Well Spacing Design as Stacked Pay is Exploration in Shale
Data Science & Analytics

Well Spacing Design as Stacked Pay is Exploration in Shale

Rosemary Jackson  •  

Exploration in Conventionals: One well bore travels through multiple pay zones and is opened in one zone or comingled in several for long years of production

Exploration in Shale: The parallel to conventionals is important because stacked pay has been around a long time and needs to change to exploit shale stacked pay. No comingling— requiring multiple wells in each pay zone.

What determines well spacing design in unconventional plays? The placement of wells in a pad is based on vertical stress, ISIPs, drainage, microseismic data, fracture growth, parent/child interactions, stress shadow and acreage lithologyWell spacing design is exploration in shale. Exploration facilitated by using tools like the Pad Scenario Designer in Petro.ai which combines multi-variate calculations to produce an ROI value for each modeled pad configuration. 

Well spacing in unconventionals is anything but conventional. There are no matrix-expanding drainage boundaries. There’s shale. Shale has no real matrix and when you start draining, the boundary is already there. When you frac that well, you stimulate both the propped and the shear surface area, and you’re already at the maximum extent the well will drain. There is no midpoint analysis or round number of so many feet that needs to separate wells. There is no accurate reference to past drilling environments for predicting future well placement in shale. 

Shale well spacing is conceptualized as oil discovery through stacked pay. Shale is a laminar, dense rock. Pay or pay zone refers to the target interval the well is producing from. Kyle LaMotta, VP of Analytics, describes the process, “The challenge with unconventionals is that the landing zones they’re targeting are stacked meaning there are layers of pay, layers that they’re trying to produce from that are right on top of each other. So, they have to put multiple wells in each of those pay zones.”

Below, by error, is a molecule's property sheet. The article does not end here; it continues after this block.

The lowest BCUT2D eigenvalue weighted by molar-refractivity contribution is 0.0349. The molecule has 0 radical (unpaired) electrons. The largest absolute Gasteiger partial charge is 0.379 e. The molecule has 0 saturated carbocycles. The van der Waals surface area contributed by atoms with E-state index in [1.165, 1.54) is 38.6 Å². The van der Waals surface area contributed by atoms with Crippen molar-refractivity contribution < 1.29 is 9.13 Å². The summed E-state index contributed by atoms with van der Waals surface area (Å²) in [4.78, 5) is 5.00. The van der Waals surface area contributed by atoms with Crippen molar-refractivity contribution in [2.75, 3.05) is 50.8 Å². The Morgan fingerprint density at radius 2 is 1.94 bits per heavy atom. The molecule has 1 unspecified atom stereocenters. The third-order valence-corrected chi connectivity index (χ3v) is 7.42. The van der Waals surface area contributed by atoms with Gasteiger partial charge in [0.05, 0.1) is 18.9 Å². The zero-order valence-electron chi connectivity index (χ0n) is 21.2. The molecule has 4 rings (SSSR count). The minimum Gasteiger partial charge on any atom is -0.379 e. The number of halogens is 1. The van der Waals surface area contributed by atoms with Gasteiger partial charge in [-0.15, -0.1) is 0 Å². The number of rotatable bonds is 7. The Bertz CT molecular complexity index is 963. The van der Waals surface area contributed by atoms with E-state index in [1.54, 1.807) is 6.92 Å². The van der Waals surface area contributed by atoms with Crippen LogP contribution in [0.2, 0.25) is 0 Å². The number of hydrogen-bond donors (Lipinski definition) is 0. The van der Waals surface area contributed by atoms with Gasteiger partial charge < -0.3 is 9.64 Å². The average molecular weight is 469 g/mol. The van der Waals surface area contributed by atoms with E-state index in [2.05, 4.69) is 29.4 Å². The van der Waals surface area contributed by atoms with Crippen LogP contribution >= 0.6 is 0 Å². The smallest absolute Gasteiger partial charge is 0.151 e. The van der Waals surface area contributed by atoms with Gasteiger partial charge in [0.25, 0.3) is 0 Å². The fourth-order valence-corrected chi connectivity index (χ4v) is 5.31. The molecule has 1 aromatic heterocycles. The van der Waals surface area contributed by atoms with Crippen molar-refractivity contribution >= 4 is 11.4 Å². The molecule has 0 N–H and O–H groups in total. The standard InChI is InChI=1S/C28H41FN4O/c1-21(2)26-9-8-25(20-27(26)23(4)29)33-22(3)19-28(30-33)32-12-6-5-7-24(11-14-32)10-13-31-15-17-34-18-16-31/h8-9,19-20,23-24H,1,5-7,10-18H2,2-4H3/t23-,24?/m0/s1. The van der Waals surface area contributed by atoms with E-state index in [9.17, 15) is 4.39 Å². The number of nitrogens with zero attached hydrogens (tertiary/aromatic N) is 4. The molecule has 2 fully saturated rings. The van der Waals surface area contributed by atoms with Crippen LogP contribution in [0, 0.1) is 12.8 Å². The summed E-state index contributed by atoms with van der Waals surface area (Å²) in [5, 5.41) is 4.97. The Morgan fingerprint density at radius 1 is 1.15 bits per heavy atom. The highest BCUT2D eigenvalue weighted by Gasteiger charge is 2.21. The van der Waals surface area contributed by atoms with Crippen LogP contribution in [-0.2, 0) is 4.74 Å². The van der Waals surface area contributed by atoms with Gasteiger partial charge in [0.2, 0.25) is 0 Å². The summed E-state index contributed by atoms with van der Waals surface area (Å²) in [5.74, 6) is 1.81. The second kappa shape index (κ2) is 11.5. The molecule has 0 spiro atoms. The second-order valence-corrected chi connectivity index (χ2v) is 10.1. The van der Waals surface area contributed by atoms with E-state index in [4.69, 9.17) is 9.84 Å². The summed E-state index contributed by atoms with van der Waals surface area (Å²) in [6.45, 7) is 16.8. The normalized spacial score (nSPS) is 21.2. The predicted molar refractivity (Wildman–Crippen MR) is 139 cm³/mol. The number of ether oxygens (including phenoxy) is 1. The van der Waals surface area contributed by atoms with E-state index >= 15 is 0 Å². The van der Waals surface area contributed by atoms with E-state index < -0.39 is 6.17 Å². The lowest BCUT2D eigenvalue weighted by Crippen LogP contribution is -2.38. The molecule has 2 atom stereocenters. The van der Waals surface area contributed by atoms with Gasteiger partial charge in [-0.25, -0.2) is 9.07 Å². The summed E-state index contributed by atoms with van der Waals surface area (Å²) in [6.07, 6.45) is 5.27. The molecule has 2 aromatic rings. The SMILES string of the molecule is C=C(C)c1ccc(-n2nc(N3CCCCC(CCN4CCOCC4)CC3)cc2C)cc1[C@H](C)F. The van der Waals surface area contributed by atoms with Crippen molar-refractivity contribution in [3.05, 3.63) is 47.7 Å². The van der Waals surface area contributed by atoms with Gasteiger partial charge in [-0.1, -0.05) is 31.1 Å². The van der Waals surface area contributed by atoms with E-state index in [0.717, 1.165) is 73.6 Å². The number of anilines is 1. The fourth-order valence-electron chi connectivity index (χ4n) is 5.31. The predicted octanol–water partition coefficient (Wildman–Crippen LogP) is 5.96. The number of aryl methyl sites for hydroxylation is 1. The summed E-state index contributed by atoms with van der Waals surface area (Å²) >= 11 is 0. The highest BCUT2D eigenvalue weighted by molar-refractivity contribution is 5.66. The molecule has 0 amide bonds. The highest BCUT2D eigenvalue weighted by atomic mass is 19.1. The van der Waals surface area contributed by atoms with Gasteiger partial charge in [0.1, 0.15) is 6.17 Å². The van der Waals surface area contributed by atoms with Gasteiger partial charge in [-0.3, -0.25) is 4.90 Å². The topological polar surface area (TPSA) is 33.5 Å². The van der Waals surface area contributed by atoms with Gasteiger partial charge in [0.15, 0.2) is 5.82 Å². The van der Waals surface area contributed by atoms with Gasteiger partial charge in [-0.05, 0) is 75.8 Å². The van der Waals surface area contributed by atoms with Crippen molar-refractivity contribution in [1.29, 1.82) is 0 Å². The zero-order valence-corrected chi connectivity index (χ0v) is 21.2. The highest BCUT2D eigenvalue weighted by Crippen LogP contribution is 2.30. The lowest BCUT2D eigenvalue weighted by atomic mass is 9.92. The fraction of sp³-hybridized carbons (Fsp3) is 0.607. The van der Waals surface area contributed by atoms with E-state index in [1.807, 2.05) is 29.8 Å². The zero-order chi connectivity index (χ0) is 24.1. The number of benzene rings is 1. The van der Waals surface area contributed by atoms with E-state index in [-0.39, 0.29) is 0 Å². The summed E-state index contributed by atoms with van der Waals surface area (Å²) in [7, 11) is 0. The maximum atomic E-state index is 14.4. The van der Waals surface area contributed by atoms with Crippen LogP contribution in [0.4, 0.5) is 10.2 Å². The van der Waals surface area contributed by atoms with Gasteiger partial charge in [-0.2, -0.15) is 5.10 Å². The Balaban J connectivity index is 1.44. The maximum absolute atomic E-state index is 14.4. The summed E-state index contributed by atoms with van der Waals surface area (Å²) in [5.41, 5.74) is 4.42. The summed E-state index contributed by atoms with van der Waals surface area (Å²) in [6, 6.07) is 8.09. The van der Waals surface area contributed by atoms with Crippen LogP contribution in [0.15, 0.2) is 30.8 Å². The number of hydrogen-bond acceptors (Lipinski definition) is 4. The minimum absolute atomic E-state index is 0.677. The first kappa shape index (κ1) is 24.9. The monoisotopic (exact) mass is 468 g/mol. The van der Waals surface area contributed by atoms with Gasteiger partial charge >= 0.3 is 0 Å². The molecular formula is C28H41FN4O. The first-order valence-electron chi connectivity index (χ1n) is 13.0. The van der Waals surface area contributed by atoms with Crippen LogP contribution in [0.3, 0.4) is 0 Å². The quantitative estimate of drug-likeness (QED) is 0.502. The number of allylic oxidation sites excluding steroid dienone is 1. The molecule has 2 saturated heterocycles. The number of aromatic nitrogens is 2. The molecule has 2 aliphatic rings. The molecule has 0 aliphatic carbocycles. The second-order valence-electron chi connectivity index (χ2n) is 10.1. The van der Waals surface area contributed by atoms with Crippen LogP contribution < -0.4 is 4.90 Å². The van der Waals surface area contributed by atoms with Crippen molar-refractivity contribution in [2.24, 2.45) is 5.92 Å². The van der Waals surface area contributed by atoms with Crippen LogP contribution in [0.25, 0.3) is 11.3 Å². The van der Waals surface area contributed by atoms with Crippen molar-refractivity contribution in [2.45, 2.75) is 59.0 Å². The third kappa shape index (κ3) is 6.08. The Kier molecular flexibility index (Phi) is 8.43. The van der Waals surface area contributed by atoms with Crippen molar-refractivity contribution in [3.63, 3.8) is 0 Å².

Troy Ruths, CEO of Petro.ai continues, “Shale has been challenging because you do make money on every well. Each well will produce. It’s not like exploration in conventionals. This is shale exploration where economics balance with drilling and production in equal concern. With Petro.ai, we can be sure about what we’re putting in. We can understand vertical stress and we can understand the growth of the fracture that can be measured with microseismic data. The Midland basin is a great place to use this information because it has so many shear fractures. There are so many natural tilt meters in the subsurface telling you where the frac is growing.

“We have a lot of great information on where these fracs are growing. And at Petro.ai, what we’ve been able to show is that production is a zero-sum game.

“If you produced it by one well, it won’t be produced by another well regardless of the parent/child spacing. At the end of the day, you’re really thinking about how much you can extract from your stacked pay. It’s a volumetric question. Even though unconventionals is very different, we’ve managed to bring it to a volumetric and reservoir properties perspective.

“Stacked pay are the virtual boundaries that form naturally and through fracking in the hydro-carbon rich depositional environment of shale. In the stacked pay dynamic, wells are cooperating to drain the reservoir. You can confuse yourself and your assessment by using type curves and thinking about spacing as experiential. If you have a great parent well, it could be draining from multiple zones. Or you could create interference among the tightly spaced zones that lowers your productivity and ROI.”

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